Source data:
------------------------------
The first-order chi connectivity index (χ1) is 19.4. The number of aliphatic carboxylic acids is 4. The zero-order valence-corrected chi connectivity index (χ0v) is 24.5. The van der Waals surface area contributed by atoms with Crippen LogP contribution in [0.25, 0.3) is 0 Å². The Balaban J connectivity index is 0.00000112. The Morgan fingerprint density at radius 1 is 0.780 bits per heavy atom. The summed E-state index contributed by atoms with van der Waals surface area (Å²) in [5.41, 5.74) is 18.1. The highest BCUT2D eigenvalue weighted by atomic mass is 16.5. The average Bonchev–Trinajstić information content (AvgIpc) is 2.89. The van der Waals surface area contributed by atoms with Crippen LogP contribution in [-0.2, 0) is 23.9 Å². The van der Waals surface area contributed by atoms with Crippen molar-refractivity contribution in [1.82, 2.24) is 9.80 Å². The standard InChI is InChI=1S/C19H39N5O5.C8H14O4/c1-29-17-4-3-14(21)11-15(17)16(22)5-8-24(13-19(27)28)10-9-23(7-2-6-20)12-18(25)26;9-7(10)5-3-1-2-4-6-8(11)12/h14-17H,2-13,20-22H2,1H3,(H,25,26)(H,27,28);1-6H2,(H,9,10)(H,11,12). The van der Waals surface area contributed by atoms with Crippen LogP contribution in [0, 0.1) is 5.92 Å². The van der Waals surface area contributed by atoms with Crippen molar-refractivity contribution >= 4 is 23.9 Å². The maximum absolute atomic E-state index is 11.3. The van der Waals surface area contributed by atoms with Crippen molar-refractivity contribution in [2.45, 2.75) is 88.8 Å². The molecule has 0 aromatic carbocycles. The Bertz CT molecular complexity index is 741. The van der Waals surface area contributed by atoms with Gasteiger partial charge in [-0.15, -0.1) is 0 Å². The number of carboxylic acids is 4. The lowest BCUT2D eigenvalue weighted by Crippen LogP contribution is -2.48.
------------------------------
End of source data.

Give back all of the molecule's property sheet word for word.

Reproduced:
The first-order chi connectivity index (χ1) is 19.4. The number of aliphatic carboxylic acids is 4. The zero-order valence-corrected chi connectivity index (χ0v) is 24.5. The van der Waals surface area contributed by atoms with Crippen LogP contribution in [0.25, 0.3) is 0 Å². The Balaban J connectivity index is 0.00000112. The Morgan fingerprint density at radius 1 is 0.780 bits per heavy atom. The summed E-state index contributed by atoms with van der Waals surface area (Å²) in [5.41, 5.74) is 18.1. The highest BCUT2D eigenvalue weighted by atomic mass is 16.5. The average Bonchev–Trinajstić information content (AvgIpc) is 2.89. The van der Waals surface area contributed by atoms with Crippen LogP contribution in [-0.2, 0) is 23.9 Å². The van der Waals surface area contributed by atoms with Crippen molar-refractivity contribution in [1.82, 2.24) is 9.80 Å². The standard InChI is InChI=1S/C19H39N5O5.C8H14O4/c1-29-17-4-3-14(21)11-15(17)16(22)5-8-24(13-19(27)28)10-9-23(7-2-6-20)12-18(25)26;9-7(10)5-3-1-2-4-6-8(11)12/h14-17H,2-13,20-22H2,1H3,(H,25,26)(H,27,28);1-6H2,(H,9,10)(H,11,12). The van der Waals surface area contributed by atoms with Crippen LogP contribution in [0, 0.1) is 5.92 Å². The van der Waals surface area contributed by atoms with Crippen molar-refractivity contribution >= 4 is 23.9 Å². The maximum absolute atomic E-state index is 11.3. The van der Waals surface area contributed by atoms with Crippen molar-refractivity contribution in [2.45, 2.75) is 88.8 Å². The molecule has 0 aromatic carbocycles. The Bertz CT molecular complexity index is 741. The van der Waals surface area contributed by atoms with Gasteiger partial charge in [-0.15, -0.1) is 0 Å². The number of carboxylic acids is 4. The lowest BCUT2D eigenvalue weighted by Crippen LogP contribution is -2.48.